Gov. Tom Wolf Vetoes Election Integrity Measure Mandating Voter ID in Pennsylvania

Pennsylvania Gov. Tom Wolf speaks on stage during the Geisinger National Symposium, "From Crisis to Cure: Revitalizing America's Healthcare System," on November 9, 2017 in Danville, Pennsylvania. (Photo by Lisa Lake/Getty Images for Geisinger Symposium)
Lisa Lake/Getty Images for Geisinger Symposium

Pennsylvania Gov. Tom Wolf (D) on Wednesday vetoed an election integrity bill that would have implemented a number of election safeguards, such as voter ID, in the Keystone State.

Wolf rejected the measure, HB 1300, contending it advances forms of voter suppression.

“This bill is ultimately not about improving access to voting or election security but about restricting the freedom to vote,” Wolf asserted in a memo detailing his rejection.

The bill would have required individuals to show a voter ID in order to vote in person and limited the use of ballot drop boxes. Valid forms ID would have included:

…a PennDOT-issued [Pennsylvania Department of Transportation] driver’s license or non-photo ID; a free durable, scannable voter registration identification card; or a free Department of State ID. If none of those are available, a voter could sign an affidavit affirming under penalty of law that they are who they say they are and are eligible to vote when they show up at the polls.

Additionally, the bill would have “moved up both the voter registration deadline and the deadline to apply for a mail-in ballot” and “allow counties to start pre-canvassing mail-in ballots five days before the election instead of on Election Day,” as the Post-Gazette reported.

“I think voter suppression is absolutely the wrong thing to do,” Wolf said of the measure.

“To say I am disappointed in Wolf’s lack of action is an understatement,” state Rep. Seth Grove (R), who authored the bill, said. “Though Wolf has put on blinders to problems within our election process, it doesn’t mean the problems do not exist.”

He also blasted the governor on social media.

“Today Gov. Wolf has done a tremendous disservice to the voters and county election officials by vetoing HB 1300 after never engaging in negotiations with the General Assembly,” he said:

Senate President Pro Tempore Jake Corman (R) and Senate Majority Leader Kim Ward (R) also blasted the governor in a joint statement.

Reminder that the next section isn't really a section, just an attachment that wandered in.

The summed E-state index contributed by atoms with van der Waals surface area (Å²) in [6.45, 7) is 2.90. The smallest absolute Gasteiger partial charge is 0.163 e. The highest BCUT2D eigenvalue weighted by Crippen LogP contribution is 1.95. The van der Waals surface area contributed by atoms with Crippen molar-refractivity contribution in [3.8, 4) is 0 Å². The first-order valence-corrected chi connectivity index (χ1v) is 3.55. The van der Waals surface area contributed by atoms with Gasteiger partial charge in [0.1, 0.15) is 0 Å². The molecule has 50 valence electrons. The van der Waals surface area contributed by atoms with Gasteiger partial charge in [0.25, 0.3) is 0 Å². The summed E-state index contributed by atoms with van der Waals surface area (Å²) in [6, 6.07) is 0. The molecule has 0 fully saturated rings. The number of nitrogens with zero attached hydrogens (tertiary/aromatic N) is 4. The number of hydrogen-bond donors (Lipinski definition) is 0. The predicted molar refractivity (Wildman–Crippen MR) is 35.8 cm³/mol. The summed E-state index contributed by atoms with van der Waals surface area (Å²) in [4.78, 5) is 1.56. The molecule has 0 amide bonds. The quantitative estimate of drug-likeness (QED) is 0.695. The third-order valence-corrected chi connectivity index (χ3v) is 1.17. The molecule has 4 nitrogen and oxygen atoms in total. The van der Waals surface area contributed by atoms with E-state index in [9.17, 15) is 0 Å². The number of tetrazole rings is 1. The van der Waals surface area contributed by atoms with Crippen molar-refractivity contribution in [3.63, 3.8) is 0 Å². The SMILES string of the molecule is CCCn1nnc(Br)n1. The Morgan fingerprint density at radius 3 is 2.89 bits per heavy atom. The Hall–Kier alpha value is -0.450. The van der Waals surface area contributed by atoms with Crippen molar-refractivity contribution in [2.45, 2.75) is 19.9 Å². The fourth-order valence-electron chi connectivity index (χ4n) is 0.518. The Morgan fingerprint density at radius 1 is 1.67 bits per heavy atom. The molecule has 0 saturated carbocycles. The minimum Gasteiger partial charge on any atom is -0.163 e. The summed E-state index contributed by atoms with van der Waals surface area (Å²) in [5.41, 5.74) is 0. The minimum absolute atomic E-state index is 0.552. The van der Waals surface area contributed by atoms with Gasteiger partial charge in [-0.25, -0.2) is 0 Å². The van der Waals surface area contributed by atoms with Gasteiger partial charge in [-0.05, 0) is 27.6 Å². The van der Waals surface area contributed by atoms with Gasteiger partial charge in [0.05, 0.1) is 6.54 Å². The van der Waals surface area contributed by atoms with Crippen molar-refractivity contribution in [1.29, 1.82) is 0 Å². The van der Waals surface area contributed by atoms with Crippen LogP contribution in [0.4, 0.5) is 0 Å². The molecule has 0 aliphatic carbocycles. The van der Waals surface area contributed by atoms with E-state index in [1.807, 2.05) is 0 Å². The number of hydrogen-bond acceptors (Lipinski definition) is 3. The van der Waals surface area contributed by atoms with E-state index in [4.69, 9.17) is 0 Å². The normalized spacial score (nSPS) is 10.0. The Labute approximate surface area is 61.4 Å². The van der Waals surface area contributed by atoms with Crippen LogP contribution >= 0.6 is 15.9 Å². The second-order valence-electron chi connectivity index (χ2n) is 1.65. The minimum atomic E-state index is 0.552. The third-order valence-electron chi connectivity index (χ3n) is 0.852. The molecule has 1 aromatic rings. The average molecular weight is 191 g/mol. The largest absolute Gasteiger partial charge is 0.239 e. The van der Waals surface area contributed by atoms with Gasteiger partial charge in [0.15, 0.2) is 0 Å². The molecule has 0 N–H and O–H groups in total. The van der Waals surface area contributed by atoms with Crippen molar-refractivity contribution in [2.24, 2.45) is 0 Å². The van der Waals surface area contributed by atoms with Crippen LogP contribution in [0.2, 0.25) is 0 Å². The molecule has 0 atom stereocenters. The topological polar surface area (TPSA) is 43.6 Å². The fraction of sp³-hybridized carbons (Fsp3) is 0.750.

“The people of our Commonwealth have made it clear that they want an election system they can believe in,” they began, citing statewide polling showing 74 percent of citizens voicing their support for voter ID:

The Voter Right Protection Act that passed both chambers of the General Assembly reflects the legislative branch’s work to identify and fix flaws in our election system, and ensures no voter would be disenfranchised by ensuring every single legal voter in the state would receive a qualifying voter ID under the bill — free of charge. The process included review of best practices in multiple states including red, blue, and purple states, as well as many bipartisan hearings that were held over several months. The recommendations and changes identified in these hearings are all reflected in this important piece of legislation.

Governor Wolf was asked on several occasions to participate and provide input in the process, but he instead opted to defend the national democrats party line and kowtow to special interests by crying foul to voter suppression in the media rather than rolling up his shirt sleeves and coming to the table for the people of Pennsylvania. Today’s veto by Governor Wolf of the Voter Rights Protection Act is an out-of-touch move that goes against the majority of Pennsylvanians, including members of his own party.

Senate Republicans, they vowed, will continue efforts to strengthen the election system in the state.

“Our Special Committee on Election Integrity and Reform identified a more limited set of recommendations that were approved with bipartisan support,” they said. “Those recommendations will form the basis of our election reform efforts in the fall.”

A Franklin & Marshall College Poll released this week found a majority of Pennsylvania voters, 64 percent, back a measure “requiring that all voters show a photo ID.”

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